FTC chairman Joseph Simons said at CES 2020 that the commission's antitrust investigations into Facebook and other tech companies will conclude this year (opens in new tab), either by taking action against some of the companies or ending the investigations.
Simons said (opens in new tab) that:
“This is such an important area. We want to make sure these investigations are done thoroughly, that they’re done properly, and they’re done efficiently, and we either decide to bring an enforcement action or not. We want to do that in the best time frame possible.”
He added that “vigorous enforcement” would make 2020 a successful year for his agency. That sounds like the FTC is leaning towards enforcement against the tech companies rather than concluding the investigations with little to no major changes.
The FTC has historically not been overly aggressive with tech or telecom companies. Its investigations have usually ended in no action or small multi-million dollar “record” fines against companies making billions of dollars a year and continuing to break the law (opens in new tab) even after settlements with the FTC were in place.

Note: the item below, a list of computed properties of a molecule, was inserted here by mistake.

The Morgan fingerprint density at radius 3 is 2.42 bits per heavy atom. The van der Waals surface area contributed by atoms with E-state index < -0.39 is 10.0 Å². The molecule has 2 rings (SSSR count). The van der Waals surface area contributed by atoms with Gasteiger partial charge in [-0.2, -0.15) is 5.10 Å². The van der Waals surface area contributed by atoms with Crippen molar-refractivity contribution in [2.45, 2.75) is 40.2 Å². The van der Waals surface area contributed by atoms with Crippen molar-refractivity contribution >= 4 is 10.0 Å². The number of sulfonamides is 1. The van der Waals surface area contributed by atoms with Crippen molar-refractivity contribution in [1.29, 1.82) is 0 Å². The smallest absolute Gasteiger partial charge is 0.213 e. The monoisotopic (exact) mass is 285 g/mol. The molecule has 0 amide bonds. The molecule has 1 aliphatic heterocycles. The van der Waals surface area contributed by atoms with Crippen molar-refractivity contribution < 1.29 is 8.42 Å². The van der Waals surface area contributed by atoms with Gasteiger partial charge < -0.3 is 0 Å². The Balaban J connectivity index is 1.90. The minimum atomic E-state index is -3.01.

This seems to have changed last year, when the FTC fined Facebook $5 billion (opens in new tab). It was still just a settlement, and critics have said it’s not enough to deter Facebook (opens in new tab) from its seemingly unending privacy violations. However, it was also a major increase in the type of fines FTC has usually levied against companies.
Furthermore, 2019 was the year both the FTC and the Department of Justice have begun antitrust investigations into multiple tech companies (opens in new tab), something we haven't seen in many years, either. Facebook, but also Amazon, Apple, Google, and potentially others are being investigated over anti-competitive actions alleged by their smaller competitors who have filed complaints to the government. We should see by the end of the year how those investigations are going to conclude.